The division between church and state is a fine one, and it’s been a constant source of anguish for those on both sides of the political spectrum. One of my favorite arguments, though, is over the removal of our nation’s motto “In God We Trust” from all United States currency.
First off, I find it hilarious there are those in our nation who find those four words so offensive they would devote as much time and effort as they do to having it removed. These are the same people who believe that the CIA conspired to kill Kennedy or that George W. Bush purposely allowed the terrorists to attack the World Trade Center. These people are just begging for a conspiracy theory to sink their teeth into.
Critics of the phrase tend to think the words are included on all U.S. monies to allow the Christians a hold on our political system. The religious right apparently has this evil agenda to take over our nation and turn America into a backward religious state. However, “In God We Trust” serves more as a remembrance of our nation’s history. These words represent much more than simply putting our faith in an almighty being to watch over our great nation. The phrase was first put on coins as a result of a surge in religious conviction around the Civil War era. In response to growing sentiment and increased appeals from Americans, the U.S. Treasury began printing the phrase on coins. Not to sound like Barack “Elitist” Obama, but the American Civil War was a very difficult time in our nation’s history, to say the least. Half of our nation decided it didn’t like being one big, happy country anymore, resulting in a bloody conflict with no clear end in sight. I’m sure many took comfort in religion while faced with growing turmoil on their own soil. Putting those words on our nation’s currency was a small way to unify a nation embroiled in conflict.
This tradition became even more important during the Cold War period. Their western counterparts often referred to communists as “Godless.” As such, the words “under God” in the Pledge of Allegiance, in addition to the reference to God on our money, came to take on a new meaning. In the struggle against communist ideology, God became the defining difference between “us” and “them.” During a period of unprecedented growth in armaments and a perpetual fear of complete and utter destruction, I see no reason to hold it against Americans of the past for putting God’s name on our money or in a morning routine for elementary schools. Hindsight is 20/20, folks.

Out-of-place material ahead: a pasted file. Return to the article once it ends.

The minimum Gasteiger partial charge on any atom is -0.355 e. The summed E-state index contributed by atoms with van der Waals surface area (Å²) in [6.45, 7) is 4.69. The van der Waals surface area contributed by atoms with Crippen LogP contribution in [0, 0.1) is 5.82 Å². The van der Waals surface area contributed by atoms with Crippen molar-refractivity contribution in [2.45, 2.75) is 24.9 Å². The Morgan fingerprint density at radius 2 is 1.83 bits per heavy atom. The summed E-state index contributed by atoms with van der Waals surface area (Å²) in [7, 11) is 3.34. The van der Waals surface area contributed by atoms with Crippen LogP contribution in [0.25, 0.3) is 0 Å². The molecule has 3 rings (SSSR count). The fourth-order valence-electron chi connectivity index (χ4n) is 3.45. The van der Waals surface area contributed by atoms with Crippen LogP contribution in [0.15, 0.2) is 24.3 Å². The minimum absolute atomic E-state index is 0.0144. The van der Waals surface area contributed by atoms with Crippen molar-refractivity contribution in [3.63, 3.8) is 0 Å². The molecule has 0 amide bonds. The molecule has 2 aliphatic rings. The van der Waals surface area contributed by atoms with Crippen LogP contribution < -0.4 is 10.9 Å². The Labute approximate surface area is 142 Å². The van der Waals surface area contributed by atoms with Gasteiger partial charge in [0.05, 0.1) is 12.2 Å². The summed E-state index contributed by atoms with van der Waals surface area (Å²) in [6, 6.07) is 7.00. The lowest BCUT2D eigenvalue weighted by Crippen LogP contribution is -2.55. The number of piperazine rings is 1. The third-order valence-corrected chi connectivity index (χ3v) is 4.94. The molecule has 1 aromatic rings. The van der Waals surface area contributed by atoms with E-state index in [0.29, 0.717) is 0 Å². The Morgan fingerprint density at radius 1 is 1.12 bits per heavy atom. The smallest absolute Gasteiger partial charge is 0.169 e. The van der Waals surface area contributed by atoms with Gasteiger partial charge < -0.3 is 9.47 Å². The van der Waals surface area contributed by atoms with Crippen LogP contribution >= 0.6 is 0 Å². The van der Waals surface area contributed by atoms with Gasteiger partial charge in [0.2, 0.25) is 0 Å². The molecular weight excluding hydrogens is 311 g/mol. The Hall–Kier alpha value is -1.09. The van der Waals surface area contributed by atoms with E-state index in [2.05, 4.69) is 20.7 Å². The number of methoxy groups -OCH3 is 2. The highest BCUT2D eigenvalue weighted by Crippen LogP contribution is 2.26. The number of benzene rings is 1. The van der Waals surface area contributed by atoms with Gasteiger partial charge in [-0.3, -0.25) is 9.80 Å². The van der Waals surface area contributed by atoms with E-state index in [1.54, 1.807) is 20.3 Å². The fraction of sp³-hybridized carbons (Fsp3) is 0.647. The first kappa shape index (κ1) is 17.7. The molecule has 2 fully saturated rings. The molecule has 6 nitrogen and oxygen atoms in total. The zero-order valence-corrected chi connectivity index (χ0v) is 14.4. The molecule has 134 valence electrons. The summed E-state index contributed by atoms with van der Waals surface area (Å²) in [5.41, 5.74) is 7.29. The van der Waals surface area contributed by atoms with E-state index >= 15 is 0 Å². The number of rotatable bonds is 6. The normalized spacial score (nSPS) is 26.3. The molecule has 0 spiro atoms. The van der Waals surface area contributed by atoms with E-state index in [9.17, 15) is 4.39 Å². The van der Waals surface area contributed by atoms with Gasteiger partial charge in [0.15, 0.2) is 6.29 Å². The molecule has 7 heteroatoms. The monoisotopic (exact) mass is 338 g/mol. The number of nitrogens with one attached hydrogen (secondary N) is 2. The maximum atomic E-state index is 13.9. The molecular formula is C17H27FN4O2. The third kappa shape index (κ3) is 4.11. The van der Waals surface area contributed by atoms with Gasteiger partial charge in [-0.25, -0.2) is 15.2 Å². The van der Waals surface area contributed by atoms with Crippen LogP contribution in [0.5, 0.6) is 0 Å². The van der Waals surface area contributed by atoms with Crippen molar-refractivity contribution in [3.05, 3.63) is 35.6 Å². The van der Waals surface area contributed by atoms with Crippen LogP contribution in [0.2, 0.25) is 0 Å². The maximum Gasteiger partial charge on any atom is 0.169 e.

But the South eventually decided they liked being a part of the U.S. and came back to us, and the Soviet Union collapsed like Britney Spears’ façade of innocence. There should be no reason to keep this archaic phrase on our coins and dollars, right? I prefer to think of those words not as our government condoning God and religion. This phrase is a national tradition. It served as a beacon of light during one of America’s darkest hours. It helped unite our people in opposition to the threat of an oppressive regime. Those four words are a part of American history. I’m proud to see them next to good old George Washington. It reminds us of how far our nation has come, and the great potential it has for the future. It represents the unrelenting drive of Americans in the face of opposition – something we can all certainly be proud of.
This past year, the U.S. Treasury issued new $1 coins with “In God We Trust” moved to the coin’s edge. According to the Mint, the phrase was moved to allow for larger pictures of Washington and the Statue of Liberty. While I do love me some Washington and Lady Liberty, I hope this isn’t a sign of things to come. It would do a great disservice to our nation’s history and its hard-fought legacy to strike those fateful words from American currency. Besides, the Democrats create much more important battles people should be devoting their time to.